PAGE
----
I was immediately smitten by their “big music” and the tape spent a lot of time in my Walkman that senior year. The rollicking Be My Enemy clatters alongs with a dizzying urgency that caught my attention and made me hit rewind a time or two.

(which, of course, drained the double-AA batteries rather quickly)

Roger Hodgson – Had a Dream (Sleeping with the Enemy)
from In The Eye Of The Storm (1984)

If you have followed my babbling on this site, you might be well aware of my affection for Supertramp (at least Breakfast In America). By 1984, founding member Roger Hogdson had left the band for a solo career that didn’t exactly pan out.

Had A Dream (Sleeping With The Enemy) got some airplay on some of the stations to which I was listening at the time. In truth, it could have been on Breakfast In America and not sounded out of place.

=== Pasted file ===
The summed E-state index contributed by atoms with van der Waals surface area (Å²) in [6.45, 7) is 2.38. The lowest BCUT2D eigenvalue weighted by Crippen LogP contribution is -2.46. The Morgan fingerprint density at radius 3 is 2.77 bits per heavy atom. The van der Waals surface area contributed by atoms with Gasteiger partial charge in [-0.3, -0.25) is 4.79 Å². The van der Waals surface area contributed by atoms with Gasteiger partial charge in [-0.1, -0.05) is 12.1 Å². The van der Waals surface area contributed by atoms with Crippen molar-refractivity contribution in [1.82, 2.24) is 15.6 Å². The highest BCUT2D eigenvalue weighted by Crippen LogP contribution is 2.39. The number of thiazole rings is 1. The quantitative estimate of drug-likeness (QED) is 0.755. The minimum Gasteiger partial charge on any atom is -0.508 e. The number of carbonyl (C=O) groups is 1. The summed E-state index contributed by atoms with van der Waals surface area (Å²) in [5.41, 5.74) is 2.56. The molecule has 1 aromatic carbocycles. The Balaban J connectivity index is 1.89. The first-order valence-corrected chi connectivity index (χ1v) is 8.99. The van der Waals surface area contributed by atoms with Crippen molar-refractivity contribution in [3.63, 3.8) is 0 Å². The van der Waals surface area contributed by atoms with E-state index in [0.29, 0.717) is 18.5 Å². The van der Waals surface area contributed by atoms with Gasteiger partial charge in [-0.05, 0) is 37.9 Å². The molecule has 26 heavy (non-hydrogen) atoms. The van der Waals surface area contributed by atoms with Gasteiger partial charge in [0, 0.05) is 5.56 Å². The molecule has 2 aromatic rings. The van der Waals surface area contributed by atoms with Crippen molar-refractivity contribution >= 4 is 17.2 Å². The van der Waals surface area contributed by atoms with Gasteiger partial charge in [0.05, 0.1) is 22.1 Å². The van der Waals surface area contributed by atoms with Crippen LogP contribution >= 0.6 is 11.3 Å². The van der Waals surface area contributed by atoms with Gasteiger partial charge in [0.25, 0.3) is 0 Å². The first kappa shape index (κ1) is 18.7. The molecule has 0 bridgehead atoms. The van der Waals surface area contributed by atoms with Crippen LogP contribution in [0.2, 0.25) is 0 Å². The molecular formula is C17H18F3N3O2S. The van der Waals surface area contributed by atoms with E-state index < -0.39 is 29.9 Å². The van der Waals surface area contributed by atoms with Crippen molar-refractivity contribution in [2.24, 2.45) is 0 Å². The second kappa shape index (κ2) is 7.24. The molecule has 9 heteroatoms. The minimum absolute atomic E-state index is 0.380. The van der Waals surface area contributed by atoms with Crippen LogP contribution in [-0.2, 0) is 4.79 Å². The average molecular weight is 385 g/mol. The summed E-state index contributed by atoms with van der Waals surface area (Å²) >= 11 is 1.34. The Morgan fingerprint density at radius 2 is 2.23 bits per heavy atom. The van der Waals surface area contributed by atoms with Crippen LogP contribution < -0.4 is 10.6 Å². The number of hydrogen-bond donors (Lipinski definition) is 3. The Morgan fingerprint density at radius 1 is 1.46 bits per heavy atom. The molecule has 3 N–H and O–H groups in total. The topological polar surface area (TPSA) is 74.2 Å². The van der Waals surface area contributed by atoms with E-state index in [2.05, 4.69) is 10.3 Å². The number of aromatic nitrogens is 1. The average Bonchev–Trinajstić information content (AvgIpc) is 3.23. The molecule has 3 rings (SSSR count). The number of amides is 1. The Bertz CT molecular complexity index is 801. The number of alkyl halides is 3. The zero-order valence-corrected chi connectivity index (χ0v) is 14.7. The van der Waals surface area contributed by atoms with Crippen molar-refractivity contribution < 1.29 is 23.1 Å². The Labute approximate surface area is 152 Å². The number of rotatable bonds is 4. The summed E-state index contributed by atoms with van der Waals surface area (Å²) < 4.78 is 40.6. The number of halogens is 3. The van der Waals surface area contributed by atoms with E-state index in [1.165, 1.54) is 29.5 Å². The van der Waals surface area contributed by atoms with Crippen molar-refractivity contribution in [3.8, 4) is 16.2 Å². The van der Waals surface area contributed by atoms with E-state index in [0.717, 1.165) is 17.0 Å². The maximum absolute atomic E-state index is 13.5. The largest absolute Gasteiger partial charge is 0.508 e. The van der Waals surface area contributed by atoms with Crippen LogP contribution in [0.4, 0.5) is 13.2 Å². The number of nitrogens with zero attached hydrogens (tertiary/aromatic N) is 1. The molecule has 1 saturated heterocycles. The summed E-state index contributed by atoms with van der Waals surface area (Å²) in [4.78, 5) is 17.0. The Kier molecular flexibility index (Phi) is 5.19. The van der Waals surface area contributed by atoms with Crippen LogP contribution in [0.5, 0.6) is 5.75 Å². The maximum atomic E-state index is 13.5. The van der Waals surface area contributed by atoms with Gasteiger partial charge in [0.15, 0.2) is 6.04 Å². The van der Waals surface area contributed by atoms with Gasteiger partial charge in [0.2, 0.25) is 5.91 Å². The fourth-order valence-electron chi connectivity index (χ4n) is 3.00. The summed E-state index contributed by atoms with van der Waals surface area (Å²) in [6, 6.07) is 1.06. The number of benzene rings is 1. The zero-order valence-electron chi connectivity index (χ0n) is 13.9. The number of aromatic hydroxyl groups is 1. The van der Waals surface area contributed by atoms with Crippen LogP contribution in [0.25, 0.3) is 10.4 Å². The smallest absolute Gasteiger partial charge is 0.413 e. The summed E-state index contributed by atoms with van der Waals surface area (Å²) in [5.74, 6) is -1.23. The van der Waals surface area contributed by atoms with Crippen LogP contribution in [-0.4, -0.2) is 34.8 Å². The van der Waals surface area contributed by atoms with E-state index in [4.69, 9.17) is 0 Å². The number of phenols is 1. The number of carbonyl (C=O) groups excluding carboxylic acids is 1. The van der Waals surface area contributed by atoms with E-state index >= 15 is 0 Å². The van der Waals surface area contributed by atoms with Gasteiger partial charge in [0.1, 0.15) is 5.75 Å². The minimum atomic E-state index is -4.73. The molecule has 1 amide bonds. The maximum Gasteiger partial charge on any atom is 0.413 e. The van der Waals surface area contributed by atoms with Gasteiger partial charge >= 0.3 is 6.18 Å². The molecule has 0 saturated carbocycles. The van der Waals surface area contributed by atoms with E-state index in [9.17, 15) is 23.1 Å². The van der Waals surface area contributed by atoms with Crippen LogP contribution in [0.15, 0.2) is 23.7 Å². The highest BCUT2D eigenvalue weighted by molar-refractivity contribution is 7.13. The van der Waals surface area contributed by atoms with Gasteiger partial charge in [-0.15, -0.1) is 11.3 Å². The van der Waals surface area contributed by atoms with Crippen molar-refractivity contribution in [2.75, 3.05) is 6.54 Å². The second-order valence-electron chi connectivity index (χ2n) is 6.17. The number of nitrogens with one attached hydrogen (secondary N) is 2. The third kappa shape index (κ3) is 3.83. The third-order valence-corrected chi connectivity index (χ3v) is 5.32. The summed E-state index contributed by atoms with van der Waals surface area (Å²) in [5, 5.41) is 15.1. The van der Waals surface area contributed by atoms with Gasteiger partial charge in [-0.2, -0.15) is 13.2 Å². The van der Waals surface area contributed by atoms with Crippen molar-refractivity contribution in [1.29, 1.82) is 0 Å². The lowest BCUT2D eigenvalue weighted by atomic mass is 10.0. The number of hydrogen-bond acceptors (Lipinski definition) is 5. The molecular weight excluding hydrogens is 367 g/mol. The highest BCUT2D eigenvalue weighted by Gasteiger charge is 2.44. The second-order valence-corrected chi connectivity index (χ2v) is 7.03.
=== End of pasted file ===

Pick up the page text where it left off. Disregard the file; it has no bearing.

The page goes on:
Rage Against The Machine – Know Your Enemy
from Rage Against The Machine (1992)

I didn’t immediately gravitate to Rage Against The Machine. I thought their politics to be somewhat half-baked. However, seeing them live, opening for U2 – a band for whom the same accusation could be made regarding politics – made me a fan of the sheer sonic force of Rage’s music.

A few friends and I bumped into the band before that show at a vegetarian restaurant. The might have made some angry music, but the band members and crew were quite polite and friendly.


They Never Mention Possible Cult Abduction On Cigarette Warning Labels

August 18, 2011

An episode of Seinfeld is airing in which George mistakenly assumes the identity of the leader of a Neo-Nazi organization.

It reminds of my own inadvertant encounter with some fringe folk.

I had made a pilgrimage to meet up with a couple friends and catch a U2 show. The three of us had spent three weeks traveling through the UK in a rented Daewoo, but we hadn’t all been together since that trip several years earlier.